Biography:

One of their most recent publications is Cumulative damage of reinforced concrete subjected to repeated impact. Which was published in journal Cement and Concrete Research.

More information about L.I. Knab research including statistics on their citations can be found on their Copernicus Academic profile page.

L.I. Knab's Articles: (2)

Cumulative damage of reinforced concrete subjected to repeated impact

AbstractThis study was performed to develop methods of measuring the cumulative damage of steel reinforced concrete slabs subjected to repeated impact. Cumulative damage was monitored by measuring the crater depth and the reduction in ultrasonic pulse velocity across the impact region. Crater depth generally increased with increasing number of impacts and therefore was determined to be a reasonable indicator of cumulative damage. The percent reduction in velocity generally increased with increasing number of impacts up to about 40 percent or more of the total number of impacts to failure. Beyond that, interpretation of the ultrasonic results with respect to the failure mechanism appears necessary. The addition of steel fibers to the bar grid reinforcement resulted in substantial increases (about 2 to 7 times or more) in the total number of impacts to failure as compared to specimens with only bar grid or expanded metal placed at the midpoint of the slab thickness.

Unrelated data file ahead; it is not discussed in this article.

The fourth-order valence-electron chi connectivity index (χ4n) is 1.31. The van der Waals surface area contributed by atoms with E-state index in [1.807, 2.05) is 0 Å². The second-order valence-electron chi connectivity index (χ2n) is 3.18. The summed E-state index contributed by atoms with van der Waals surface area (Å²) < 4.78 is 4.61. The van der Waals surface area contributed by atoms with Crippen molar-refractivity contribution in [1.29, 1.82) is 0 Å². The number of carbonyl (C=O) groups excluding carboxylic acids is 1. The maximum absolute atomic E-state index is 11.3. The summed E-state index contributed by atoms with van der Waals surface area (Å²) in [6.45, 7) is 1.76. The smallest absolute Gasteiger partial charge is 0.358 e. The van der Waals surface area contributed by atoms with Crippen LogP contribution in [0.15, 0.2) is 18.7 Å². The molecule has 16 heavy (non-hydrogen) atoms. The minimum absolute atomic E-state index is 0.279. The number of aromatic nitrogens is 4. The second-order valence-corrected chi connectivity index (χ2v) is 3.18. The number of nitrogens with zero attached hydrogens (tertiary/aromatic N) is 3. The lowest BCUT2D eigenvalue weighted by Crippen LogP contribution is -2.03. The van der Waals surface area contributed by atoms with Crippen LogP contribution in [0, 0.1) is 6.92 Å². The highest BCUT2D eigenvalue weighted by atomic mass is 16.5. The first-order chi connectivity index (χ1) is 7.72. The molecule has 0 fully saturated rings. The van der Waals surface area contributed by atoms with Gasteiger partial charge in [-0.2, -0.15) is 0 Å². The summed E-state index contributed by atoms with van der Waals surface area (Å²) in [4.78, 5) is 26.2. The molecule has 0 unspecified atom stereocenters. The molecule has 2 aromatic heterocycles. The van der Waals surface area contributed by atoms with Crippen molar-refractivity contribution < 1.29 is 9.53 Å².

Effects of maximum void size and aggregate characteristics on the strength of mortar

AbstractThe effects of the maximum void size and aggregate shape and roughness on the flexural strength of high strength mortar were investigated. Substantial reductions in the maximum void size and air content of quartz aggregate mortars resulted in flexural strength increases. These increases in flexural strength were somewhat lower than predicted by Griffith's theory, thus suggesting that the maximum void size did not act as the critical flaw controlling the flexural strength. Factors relating to the cement-aggregate bond, including aggregate shape and roughness, appeared to affect the flexural strength more than the maximum void size.

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